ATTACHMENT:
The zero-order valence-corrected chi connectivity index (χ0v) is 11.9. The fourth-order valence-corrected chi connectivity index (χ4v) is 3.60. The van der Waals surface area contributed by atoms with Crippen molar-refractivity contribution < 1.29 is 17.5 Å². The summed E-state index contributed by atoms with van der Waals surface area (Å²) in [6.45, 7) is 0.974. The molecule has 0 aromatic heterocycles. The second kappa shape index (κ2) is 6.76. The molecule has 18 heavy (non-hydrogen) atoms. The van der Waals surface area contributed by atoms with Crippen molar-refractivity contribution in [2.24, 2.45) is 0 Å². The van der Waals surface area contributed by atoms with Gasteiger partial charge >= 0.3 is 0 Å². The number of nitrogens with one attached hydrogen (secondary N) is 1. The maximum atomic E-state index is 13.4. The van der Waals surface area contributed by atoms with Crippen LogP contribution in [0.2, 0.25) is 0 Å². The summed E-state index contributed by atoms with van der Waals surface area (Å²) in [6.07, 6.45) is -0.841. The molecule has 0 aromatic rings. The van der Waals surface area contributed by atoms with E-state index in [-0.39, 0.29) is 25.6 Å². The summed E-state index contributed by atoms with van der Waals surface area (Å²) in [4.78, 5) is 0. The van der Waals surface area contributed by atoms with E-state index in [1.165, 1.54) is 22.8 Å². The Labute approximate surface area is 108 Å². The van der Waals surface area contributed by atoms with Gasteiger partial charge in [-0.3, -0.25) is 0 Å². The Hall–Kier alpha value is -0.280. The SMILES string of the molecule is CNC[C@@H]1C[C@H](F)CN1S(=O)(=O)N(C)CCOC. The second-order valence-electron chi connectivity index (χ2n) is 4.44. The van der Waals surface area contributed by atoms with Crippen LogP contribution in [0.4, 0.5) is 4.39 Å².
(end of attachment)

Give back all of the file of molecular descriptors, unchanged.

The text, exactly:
The zero-order valence-corrected chi connectivity index (χ0v) is 11.9. The fourth-order valence-corrected chi connectivity index (χ4v) is 3.60. The van der Waals surface area contributed by atoms with Crippen molar-refractivity contribution < 1.29 is 17.5 Å². The summed E-state index contributed by atoms with van der Waals surface area (Å²) in [6.45, 7) is 0.974. The molecule has 0 aromatic heterocycles. The second kappa shape index (κ2) is 6.76. The molecule has 18 heavy (non-hydrogen) atoms. The van der Waals surface area contributed by atoms with Crippen molar-refractivity contribution in [2.24, 2.45) is 0 Å². The van der Waals surface area contributed by atoms with Gasteiger partial charge >= 0.3 is 0 Å². The number of nitrogens with one attached hydrogen (secondary N) is 1. The maximum atomic E-state index is 13.4. The van der Waals surface area contributed by atoms with Crippen LogP contribution in [0.2, 0.25) is 0 Å². The summed E-state index contributed by atoms with van der Waals surface area (Å²) in [6.07, 6.45) is -0.841. The molecule has 0 aromatic rings. The van der Waals surface area contributed by atoms with E-state index in [-0.39, 0.29) is 25.6 Å². The summed E-state index contributed by atoms with van der Waals surface area (Å²) in [4.78, 5) is 0. The van der Waals surface area contributed by atoms with E-state index in [1.165, 1.54) is 22.8 Å². The Labute approximate surface area is 108 Å². The van der Waals surface area contributed by atoms with Gasteiger partial charge in [-0.3, -0.25) is 0 Å². The Hall–Kier alpha value is -0.280. The SMILES string of the molecule is CNC[C@@H]1C[C@H](F)CN1S(=O)(=O)N(C)CCOC. The second-order valence-electron chi connectivity index (χ2n) is 4.44. The van der Waals surface area contributed by atoms with Crippen LogP contribution in [0.4, 0.5) is 4.39 Å².